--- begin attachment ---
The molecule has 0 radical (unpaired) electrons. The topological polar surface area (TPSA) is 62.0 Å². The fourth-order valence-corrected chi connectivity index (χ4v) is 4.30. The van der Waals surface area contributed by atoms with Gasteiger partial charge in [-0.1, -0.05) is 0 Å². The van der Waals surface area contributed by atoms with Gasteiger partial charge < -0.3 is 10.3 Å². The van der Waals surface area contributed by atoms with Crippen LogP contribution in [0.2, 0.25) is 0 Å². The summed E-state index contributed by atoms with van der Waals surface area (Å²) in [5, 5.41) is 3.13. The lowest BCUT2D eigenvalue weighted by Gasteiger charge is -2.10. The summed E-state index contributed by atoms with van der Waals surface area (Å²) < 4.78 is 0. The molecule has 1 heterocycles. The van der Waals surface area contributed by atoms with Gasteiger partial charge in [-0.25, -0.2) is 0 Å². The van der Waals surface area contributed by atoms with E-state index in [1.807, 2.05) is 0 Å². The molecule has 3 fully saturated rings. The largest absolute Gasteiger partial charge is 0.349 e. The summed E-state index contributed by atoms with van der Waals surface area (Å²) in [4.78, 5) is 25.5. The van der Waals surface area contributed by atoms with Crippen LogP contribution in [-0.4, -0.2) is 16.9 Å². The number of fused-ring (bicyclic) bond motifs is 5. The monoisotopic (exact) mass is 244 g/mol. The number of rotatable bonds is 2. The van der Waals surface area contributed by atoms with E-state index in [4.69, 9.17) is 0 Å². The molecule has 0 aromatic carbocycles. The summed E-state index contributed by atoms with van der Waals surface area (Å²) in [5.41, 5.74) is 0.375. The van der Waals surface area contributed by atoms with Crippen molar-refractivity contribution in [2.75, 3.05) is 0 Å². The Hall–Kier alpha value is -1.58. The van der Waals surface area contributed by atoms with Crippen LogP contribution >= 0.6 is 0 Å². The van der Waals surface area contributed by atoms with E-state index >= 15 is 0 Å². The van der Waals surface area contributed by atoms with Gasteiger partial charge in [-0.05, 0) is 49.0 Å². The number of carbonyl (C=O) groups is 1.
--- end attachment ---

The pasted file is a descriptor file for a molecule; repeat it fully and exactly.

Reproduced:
The molecule has 0 radical (unpaired) electrons. The topological polar surface area (TPSA) is 62.0 Å². The fourth-order valence-corrected chi connectivity index (χ4v) is 4.30. The van der Waals surface area contributed by atoms with Gasteiger partial charge in [-0.1, -0.05) is 0 Å². The van der Waals surface area contributed by atoms with Gasteiger partial charge < -0.3 is 10.3 Å². The van der Waals surface area contributed by atoms with Crippen LogP contribution in [0.2, 0.25) is 0 Å². The summed E-state index contributed by atoms with van der Waals surface area (Å²) in [5, 5.41) is 3.13. The lowest BCUT2D eigenvalue weighted by Gasteiger charge is -2.10. The summed E-state index contributed by atoms with van der Waals surface area (Å²) < 4.78 is 0. The molecule has 1 heterocycles. The van der Waals surface area contributed by atoms with Gasteiger partial charge in [-0.25, -0.2) is 0 Å². The van der Waals surface area contributed by atoms with E-state index in [1.807, 2.05) is 0 Å². The molecule has 3 fully saturated rings. The largest absolute Gasteiger partial charge is 0.349 e. The summed E-state index contributed by atoms with van der Waals surface area (Å²) in [4.78, 5) is 25.5. The van der Waals surface area contributed by atoms with Crippen LogP contribution in [-0.4, -0.2) is 16.9 Å². The number of fused-ring (bicyclic) bond motifs is 5. The monoisotopic (exact) mass is 244 g/mol. The number of rotatable bonds is 2. The van der Waals surface area contributed by atoms with E-state index in [4.69, 9.17) is 0 Å². The molecule has 0 aromatic carbocycles. The summed E-state index contributed by atoms with van der Waals surface area (Å²) in [5.41, 5.74) is 0.375. The van der Waals surface area contributed by atoms with Crippen molar-refractivity contribution in [2.75, 3.05) is 0 Å². The Hall–Kier alpha value is -1.58. The van der Waals surface area contributed by atoms with Crippen LogP contribution >= 0.6 is 0 Å². The van der Waals surface area contributed by atoms with E-state index >= 15 is 0 Å². The van der Waals surface area contributed by atoms with Gasteiger partial charge in [-0.05, 0) is 49.0 Å². The number of carbonyl (C=O) groups is 1.